- Dutch students of Delft University of Technology have managed to break Toyota’s world distance record with their self-built hydrogen city car.
Within 36 hours they covered a record distance of 1196 km on one tank of hydrogen. This is almost 200 km more than the previous record of 1003 km. The students want to use this to show what is still technically possible in the field of hydrogen and mobility.
On 5 and 6 July, the students of the Eco-Runner Team of the Delft University of Technology made a record attempt in Helmond, the Netherlands. With seven different drivers, the team continuously drove for 1196 kmon one tank of hydrogen. With this, the students have broken the world distance record of 1003 km previously held by the Toyota Mirai.
A short breakdown stop
On Monday 5 July at 9.30 am the car was ready and the team started the record attempt in the pouring rain. It quickly became exciting when the bad weather conditions forced the car to make a breakdown stop. After the car was completely clean on the inside and bulkheads were placed around the wheels, the driver was able to continue driving without any problems. The rest of the attempt then went almost flawlessly and on Tuesday afternoon, the team already knew that Toyota’s record had probably been broken. However, the team then continued to drive until 21.30 in the evening and the tank was completely empty. In the end, the students well broke the record and covered a distance of 1196 in 36 hours. “An absolute milestone!”, says Reinout Sterk, Chief Engineer.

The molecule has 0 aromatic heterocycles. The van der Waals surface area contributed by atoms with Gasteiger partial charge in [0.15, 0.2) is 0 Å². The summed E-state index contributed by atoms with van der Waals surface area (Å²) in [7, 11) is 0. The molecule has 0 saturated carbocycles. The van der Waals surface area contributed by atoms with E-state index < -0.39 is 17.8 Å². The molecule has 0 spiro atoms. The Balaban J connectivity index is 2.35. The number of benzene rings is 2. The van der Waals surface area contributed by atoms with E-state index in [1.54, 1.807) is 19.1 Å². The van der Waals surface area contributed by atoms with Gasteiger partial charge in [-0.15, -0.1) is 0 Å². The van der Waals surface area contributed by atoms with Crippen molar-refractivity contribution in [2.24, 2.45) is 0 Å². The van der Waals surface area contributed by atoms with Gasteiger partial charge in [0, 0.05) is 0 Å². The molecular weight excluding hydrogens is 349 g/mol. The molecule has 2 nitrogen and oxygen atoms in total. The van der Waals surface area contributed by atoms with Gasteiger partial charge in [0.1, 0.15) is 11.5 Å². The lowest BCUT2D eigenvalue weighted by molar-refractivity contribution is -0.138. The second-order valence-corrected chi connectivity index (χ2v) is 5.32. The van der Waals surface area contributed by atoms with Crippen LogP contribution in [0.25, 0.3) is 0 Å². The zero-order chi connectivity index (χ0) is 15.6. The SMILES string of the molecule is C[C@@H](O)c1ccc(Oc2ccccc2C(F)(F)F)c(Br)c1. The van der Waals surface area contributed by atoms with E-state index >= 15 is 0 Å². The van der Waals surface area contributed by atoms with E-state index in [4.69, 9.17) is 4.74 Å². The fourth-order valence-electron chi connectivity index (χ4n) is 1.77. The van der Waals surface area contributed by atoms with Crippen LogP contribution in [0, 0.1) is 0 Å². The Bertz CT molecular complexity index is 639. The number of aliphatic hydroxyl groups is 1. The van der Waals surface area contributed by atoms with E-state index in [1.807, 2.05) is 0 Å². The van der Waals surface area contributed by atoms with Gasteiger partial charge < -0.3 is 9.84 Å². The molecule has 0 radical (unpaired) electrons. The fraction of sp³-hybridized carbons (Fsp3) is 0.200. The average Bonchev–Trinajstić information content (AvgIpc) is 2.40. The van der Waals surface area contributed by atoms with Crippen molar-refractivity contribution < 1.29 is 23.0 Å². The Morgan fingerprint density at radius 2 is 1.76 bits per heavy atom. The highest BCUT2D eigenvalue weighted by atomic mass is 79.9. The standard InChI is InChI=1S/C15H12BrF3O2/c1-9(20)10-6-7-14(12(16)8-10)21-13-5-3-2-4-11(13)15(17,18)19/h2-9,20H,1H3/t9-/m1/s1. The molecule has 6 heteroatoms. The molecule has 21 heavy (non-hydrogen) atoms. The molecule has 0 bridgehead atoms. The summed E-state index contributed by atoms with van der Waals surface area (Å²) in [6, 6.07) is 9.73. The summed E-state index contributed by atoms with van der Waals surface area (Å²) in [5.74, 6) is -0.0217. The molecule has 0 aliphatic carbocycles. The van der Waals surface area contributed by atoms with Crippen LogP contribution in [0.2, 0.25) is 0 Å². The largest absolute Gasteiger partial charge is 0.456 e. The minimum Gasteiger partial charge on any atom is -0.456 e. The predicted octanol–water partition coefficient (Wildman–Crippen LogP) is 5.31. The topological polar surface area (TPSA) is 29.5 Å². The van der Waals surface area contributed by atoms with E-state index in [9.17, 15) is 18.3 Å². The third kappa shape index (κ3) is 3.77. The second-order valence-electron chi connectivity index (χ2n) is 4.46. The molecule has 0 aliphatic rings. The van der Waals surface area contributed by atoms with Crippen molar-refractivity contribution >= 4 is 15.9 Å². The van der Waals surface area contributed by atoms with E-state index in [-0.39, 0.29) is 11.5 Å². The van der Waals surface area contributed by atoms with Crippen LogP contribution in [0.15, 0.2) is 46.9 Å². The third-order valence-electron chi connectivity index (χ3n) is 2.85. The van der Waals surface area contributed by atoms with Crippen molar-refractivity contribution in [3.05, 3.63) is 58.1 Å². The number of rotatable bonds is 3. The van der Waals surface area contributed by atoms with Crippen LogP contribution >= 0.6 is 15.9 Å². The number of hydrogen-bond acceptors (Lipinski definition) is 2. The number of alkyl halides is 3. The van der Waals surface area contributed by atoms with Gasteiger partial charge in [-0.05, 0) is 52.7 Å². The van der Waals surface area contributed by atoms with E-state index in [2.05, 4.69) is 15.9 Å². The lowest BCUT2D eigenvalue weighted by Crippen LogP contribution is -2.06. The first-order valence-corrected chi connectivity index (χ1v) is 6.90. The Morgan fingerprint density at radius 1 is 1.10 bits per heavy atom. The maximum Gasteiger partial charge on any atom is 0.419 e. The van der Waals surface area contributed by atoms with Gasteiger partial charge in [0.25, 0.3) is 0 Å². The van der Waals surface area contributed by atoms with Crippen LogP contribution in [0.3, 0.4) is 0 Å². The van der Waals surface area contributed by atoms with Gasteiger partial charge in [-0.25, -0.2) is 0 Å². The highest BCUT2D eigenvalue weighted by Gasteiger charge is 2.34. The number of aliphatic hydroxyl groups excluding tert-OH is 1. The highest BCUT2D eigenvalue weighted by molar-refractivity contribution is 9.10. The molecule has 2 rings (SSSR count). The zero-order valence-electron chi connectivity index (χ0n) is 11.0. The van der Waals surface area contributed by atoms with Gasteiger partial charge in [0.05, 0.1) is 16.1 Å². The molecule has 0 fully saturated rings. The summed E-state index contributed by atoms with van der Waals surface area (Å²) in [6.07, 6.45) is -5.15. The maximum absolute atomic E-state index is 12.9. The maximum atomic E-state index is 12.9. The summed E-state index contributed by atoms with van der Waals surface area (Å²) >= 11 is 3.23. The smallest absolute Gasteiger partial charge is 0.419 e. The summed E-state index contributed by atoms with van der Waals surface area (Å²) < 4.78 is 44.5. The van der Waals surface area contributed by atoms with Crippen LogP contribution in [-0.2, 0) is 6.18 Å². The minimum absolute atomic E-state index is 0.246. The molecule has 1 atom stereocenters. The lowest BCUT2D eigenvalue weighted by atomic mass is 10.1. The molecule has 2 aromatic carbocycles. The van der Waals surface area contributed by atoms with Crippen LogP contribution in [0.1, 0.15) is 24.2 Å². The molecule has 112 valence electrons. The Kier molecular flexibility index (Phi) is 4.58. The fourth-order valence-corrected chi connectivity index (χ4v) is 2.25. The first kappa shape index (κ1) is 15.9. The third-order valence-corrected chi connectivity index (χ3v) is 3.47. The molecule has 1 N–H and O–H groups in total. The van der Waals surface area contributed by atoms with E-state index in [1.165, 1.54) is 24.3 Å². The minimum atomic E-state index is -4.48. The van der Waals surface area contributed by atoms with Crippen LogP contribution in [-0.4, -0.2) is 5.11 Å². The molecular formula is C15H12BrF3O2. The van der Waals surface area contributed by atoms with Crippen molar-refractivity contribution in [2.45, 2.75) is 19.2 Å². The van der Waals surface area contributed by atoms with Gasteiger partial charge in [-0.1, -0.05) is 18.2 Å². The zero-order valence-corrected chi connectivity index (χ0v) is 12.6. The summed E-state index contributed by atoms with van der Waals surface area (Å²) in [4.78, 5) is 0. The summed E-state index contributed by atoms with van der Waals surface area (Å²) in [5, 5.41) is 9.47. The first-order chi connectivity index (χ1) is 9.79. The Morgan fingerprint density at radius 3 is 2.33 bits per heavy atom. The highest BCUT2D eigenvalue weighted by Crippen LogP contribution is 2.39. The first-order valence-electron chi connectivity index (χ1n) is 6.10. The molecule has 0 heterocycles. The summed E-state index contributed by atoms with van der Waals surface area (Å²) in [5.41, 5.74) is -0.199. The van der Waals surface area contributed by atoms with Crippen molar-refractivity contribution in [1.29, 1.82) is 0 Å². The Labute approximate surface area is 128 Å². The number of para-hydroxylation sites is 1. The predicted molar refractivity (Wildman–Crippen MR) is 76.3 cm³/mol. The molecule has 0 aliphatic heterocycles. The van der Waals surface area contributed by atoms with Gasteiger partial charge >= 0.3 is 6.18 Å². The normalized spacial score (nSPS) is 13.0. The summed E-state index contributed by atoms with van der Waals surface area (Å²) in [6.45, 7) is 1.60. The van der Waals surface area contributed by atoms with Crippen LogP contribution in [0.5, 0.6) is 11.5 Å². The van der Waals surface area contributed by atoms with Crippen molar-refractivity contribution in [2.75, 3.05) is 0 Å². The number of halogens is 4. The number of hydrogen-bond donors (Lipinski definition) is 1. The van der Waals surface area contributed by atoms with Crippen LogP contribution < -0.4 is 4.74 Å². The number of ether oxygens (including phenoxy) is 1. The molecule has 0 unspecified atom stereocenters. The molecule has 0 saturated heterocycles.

Hydrogen in future mobility
“By developing such an efficient hydrogen car within a year, we want to prove how efficient mobility can be and what the possibilities are of hydrogen.” With this record, the students show how far you can actually drive with hydrogen. By drawing attention to hydrogen in this way, the students want to show that hydrogen is an applicable alternative and a good addition to mobility. “Because of the large range, the advantages of being able to refuel quickly and the low weight, we think that hydrogen can have major advantages compared to a battery-electric car, but major developments are still needed for this and we try to stimulate that in this way.”
How does a hydrogen-powered car actually work?
“In the fuel cell of the car, hydrogen from the storage tanks is combined with oxygen from the environment to produce electricity.” says Mats Steerneman, Fuel Cell Engineer, “This electricity is then used to drive the electric motors, with water as the only residual product. In addition, hydrogen is a very lightweight fuel and can be refueled in about 5 minutes, making it highly applicable in the mobility sector.” There are blogs about hydrogen on the Eco-Runner Team Delft website, they also have their own hydrogen podcast series and an explainer video about both hydrogen and the project.